Meet Sandro Mauro, Montreal born past F1 Chief Mechanic and construction developer. Born from Italian parents out of St Leonard, he had a passion for one thing only growing up and that was racing.
"I've always wanted to do it, so after high school I told my parents I wanted to go study mechanical engineering in California for race cars, and the answer was pretty much no."
His father at the time had a very successful manufacturing company for ladies lingerie, and he wanted him and his brother to eventually take over the company. Yet that was not his calling, and Sandro is not a man who settles for anything less than what he truly wants. Instead he insisted for months, until he finally got the approval to leave town to follow his dream.
At the age of just 18 years old, he left Canada to become a Formula 1 mechanic.
What training do you need to join the academy?
"[At the time] they tested your basic knowledge of aerodynamics, and then you would go through two days of intense driving, based out of California. After four days of training, they put you out in the parking lot and choose 10 new students that were qualified enough to attend the program.
photo cred - Sandro Mauro
You are exposed to many racing car teams while you're at the school. In those years, there was Adrian Fernandez, Jacques Villeneuve - I was exposed to all of these teams first hand. That was the beginning of my racing career.
How was it working for F1?
For 12 years, Sandro Mauro worked as a mechanic for F1 traveling around the world following the race teams and doing what he did best. He visited over 25 countries a year, and was exposed to some of the best in the game. Towards the last years of his career, he was based out of Munich, Germany.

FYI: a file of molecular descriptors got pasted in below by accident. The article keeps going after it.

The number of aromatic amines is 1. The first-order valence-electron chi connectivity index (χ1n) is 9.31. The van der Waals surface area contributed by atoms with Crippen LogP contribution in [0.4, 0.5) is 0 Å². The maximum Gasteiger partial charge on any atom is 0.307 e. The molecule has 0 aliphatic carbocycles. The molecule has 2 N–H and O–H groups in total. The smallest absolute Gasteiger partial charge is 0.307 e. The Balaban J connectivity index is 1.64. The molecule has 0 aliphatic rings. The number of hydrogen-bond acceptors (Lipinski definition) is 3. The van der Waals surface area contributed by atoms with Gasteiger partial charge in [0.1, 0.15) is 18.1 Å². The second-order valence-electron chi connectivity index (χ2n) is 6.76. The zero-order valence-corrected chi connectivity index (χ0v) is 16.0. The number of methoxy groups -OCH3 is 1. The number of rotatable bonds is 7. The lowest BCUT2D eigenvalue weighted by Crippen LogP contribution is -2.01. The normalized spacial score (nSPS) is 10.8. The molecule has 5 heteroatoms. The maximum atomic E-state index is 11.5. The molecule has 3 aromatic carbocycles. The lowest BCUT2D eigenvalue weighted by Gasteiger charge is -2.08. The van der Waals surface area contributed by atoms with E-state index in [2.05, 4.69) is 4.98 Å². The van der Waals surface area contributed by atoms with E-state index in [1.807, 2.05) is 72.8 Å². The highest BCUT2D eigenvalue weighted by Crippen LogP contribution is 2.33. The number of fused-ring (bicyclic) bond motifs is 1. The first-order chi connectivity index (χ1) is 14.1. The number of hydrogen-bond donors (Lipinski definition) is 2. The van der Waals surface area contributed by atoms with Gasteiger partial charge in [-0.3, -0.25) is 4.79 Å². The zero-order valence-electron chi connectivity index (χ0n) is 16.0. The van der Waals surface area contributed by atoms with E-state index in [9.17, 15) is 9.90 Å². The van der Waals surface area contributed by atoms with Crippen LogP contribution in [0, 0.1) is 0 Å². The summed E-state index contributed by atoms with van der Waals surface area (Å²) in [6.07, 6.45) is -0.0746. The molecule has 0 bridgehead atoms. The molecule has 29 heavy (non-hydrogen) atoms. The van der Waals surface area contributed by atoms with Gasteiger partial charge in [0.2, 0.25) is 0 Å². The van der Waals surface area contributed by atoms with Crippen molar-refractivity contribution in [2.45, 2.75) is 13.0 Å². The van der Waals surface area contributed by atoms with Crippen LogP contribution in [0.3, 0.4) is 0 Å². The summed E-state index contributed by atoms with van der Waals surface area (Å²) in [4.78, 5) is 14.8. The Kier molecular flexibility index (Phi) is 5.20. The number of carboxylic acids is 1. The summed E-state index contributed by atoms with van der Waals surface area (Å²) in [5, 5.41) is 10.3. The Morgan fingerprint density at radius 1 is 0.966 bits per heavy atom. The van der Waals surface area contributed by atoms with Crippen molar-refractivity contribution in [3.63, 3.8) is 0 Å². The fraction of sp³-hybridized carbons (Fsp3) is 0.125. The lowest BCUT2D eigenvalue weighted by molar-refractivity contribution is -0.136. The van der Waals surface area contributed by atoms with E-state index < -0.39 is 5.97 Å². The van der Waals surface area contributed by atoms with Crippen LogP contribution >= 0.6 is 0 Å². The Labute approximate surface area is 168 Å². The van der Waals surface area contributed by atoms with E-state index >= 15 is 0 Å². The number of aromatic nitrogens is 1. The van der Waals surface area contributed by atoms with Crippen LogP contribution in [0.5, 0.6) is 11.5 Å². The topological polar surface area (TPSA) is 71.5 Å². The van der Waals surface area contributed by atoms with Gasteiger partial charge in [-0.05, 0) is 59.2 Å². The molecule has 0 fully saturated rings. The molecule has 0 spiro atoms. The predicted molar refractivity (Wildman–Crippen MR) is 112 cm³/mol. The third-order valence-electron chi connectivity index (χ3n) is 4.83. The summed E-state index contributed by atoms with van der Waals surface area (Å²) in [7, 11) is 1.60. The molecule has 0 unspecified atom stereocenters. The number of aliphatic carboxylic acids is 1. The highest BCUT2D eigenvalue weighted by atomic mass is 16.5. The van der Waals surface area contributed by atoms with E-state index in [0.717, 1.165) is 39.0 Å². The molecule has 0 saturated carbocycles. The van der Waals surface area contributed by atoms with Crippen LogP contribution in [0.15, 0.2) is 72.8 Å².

"BMW had a facility in Marseilles France, so I would go back from these private facilities from Munich to Marseilles off a private plane of the company".
Why did you decide to leave?
"It was a dream of mine, as a child and I had accomplished it, but I was now ready to start a life, I missed home." Which brought him back to Montreal to start a family.
photo cred - Sandro Mauro
What did you learn from these crucial years in your life?
When I came back, I came home to seeing my brother as a struggling musician. When I left he wanted to make it in the music industry, and he still did when I came back. Everything I learned from racing, product placement, marketing, highest level of motor sports, I applied it to my brother's band. I started to manage his band, and give him a hand. After I was able to build that, I knew I could do anything.
What advice can you give others in this industry?
It's a dog eat dog world out there. Everyone looks out for themselves. We all have one life to live, so we might as well do something we enjoy instead of staying at a desk, pushing paper not aspiring to do anything worth living for.
Today, Sandro owns his own construction company, Mauro Homes that builds single dwelling homes all over Montreal. Although he loves what he does, his pride and joy is his 8 year old daughter Senna, (which he named after a formula 1 driver Ayrton Senna).
Describe your typical day with Senna?
I wake up at 6:00 am, kiss her good morning to start her wake up process which as all parents know, can take hours. I go downstairs to make her a fresh lunch for school and prepare breakfast for when she finally decides to come down. Then it's off to school at 7:30am. Once I drop her off, I'll visit my construction sites and makes sure everything is going according to plan. By 1:30 pm my alarm on my phone rings and that's the sound that I know I need to finalize what I'm doing so I can pick her up at school for 2:40. Then it's home for homework and snacks before we begin to start cooking together. After dinner, it's usually a little tv and building stuff with Lego's before bedtime. I'll usually get my paper work done sometime after she goes to sleep and then it's copy, paste, repeat.
What is it like being a single father?
It can be overwhelming at times, but we are very fortunate that me and her mother are on good terms, and we only live a block away from each other. So Senna decides who's house she wants to go to and I have the privilege to see her whenever I want. She can literally ride her bike to her moms house or to mine. We have shared custody. There is never a day when I do not see my daughter.